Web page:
, Volume 8, Issue 2, pp 355-363

Species-Rich Scandinavian Grasslands are Inherently Open to Invasion

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Abstract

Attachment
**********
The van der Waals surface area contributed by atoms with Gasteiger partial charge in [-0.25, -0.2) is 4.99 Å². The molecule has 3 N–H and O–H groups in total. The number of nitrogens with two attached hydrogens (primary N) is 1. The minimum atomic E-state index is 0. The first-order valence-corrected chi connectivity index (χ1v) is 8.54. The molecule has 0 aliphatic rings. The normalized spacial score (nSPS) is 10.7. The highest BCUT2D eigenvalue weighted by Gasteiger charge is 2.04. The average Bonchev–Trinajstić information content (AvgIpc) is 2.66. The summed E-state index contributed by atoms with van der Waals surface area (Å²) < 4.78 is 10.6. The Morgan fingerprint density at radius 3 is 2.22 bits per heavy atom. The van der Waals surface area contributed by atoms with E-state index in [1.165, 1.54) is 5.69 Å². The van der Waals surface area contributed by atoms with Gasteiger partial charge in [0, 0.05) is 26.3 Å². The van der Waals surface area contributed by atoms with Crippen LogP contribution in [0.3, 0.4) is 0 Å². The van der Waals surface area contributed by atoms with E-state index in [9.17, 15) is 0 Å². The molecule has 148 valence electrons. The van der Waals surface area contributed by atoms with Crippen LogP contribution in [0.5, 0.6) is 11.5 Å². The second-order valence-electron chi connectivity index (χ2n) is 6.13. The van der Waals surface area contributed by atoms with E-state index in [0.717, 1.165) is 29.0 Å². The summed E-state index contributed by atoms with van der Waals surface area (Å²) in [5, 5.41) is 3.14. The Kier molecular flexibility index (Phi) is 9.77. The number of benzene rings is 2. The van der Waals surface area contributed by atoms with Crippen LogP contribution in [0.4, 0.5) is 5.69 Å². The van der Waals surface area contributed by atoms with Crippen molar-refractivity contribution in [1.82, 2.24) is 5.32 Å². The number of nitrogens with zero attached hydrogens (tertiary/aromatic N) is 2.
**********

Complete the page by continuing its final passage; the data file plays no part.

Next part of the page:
Invasion of native habitats by alien or generalist species is recognized worldwide as one of the major causes behind species decline and extinction. One mechanism determining community invasibility, i.e. the susceptibility of a community to invasion, which has been supported by recent experimental studies, is species richness and functional diversity acting as barriers to invasion. We used Scandinavian semi-natural grasslands, exceptionally species-rich at small spatial scales, to examine this mechanism, using three grassland generalists and one alien species as experimental invaders. Removal of two putative functional groups, legumes and dominant non-legume forbs, had no effect on invasibility except a marginally insignificant effect of non-legume forb removal. The amount of removed biomass and original plot species richness had no effect on invasibility. Actually, invasibility was high already in the unmanipulated community, leading us to further examine the relationship between invasion and propagule pressure, i.e. the inflow of seeds into the community. Results from an additional experiment suggested that these species-rich grasslands are effectively open to invasion and that diversity may be immigration driven. Thus, species richness is no barrier to invasion. The high species diversity is probably in itself a result of the community being highly invasible, and species have accumulated at small scales during centuries of grassland management.